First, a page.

In the light of Japan’s shrinking workforce, it is particularly concerning that productivity also has faltered. According to a recent study by the Research Institute of Economy, Trade and Industry (RIETI), the annual growth rate in Japan averaged 0.9% between 1990 and 2011, relative to 4.4%, between 1970 and 1990. A large share of this decline, in turn, can be explained by faltering total factor productivity (TFP) growth, falling from 1.5% to 0.2%. A critical question is thus why productivity in Japan stagnated in the late 1990s, as it surged in the United States?
In 1987, the eminent economist Robert Solow remarked that “you can see the computer age everywhere but in the productivity statistics.” About a decade later, productivity in the United States surged at last as corporations started to redesign their organizations to accommodate new technologies. Importantly, after 1995, the United States experienced an acceleration of TFP growth not only in the ICT-producing sector, but also in ICT-using sectors. The problem for Japan, however, is that TFP growth in ICT-using service sectors declined substantially after 1995, suggesting that Japan failed to adopt new technologies to the same extent.
There are several reasons for Japan’s sluggish adoption of new technology. Perhaps most importantly, Japan exhibits relatively low levels of entrepreneurship: younger firms tend to invest more in ICT, but entry and exit rates in Japan are low.3 Low levels of business dynamism has most likely been reinforced by Japanese banks continued financial support of inefficient and debt-ridden incumbents, commonly referred to as “zombie” firms, contributing to sluggish productivity in those industries and less investment in new technology. 4 Furthermore, high job security constitutes a barrier to the implementation of labor-saving technology, and Japan’s ICT sector has been suffering from a shortage of software engineers for quite some time.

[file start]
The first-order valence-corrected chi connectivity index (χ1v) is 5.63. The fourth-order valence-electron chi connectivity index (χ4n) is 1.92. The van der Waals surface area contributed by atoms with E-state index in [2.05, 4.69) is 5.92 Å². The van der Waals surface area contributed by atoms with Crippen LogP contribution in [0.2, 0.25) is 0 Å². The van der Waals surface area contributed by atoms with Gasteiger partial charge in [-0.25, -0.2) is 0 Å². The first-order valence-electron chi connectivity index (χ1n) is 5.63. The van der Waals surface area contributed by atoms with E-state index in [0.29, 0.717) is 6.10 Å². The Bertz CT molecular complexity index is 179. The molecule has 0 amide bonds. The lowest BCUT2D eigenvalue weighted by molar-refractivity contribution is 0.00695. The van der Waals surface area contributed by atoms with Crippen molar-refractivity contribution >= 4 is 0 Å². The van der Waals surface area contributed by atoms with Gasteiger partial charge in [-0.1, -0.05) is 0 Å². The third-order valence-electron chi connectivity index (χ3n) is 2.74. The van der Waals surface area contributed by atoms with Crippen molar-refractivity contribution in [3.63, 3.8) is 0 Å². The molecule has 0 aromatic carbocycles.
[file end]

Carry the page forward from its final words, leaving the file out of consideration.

While Japan has been a slow adapter to the ICT revolution, it is determined to lead the robotics revolution. Prime Minister Shinzō Abe recently launched a five-year push to deepen the use of smart machines. According to Japan’s Robot Revolution Initiative Council, opened earlier this year, robot technologies “possess the potential for solving social challenges, such as resolving labor shortages, releasing people from overwork, and improving productivity in a variety of sectors, ranging from production in the manufacturing industry, to medical services and nursing care, and to agriculture, construction and infrastructure maintenance.”
Figure 1: How Susceptible is Japan’s employment to automation?
According to our estimates, the potential of workforce automation in Japan is indeed substantial: roughly 49 percent of Japanese jobs are automatable as a result of recent developments in machine learning and robotics (Figure 1). The jobs that are among the most susceptible to automation in Japan include train operators, accounting clerks, tax accountants, post office clerks, taxi drivers, and receptions. While driverless cars are still to be seen on the streets of Tokyo, some of these technologies are already being put into use. Komatsu Ltd. is developing autonomous vehicles for construction sites; the Bank of Tokyo Mitsubishi UFJ employs a receptionist robot speaking 19 languages, and one recently opened hotel in Nagasaki is largely operated by robots.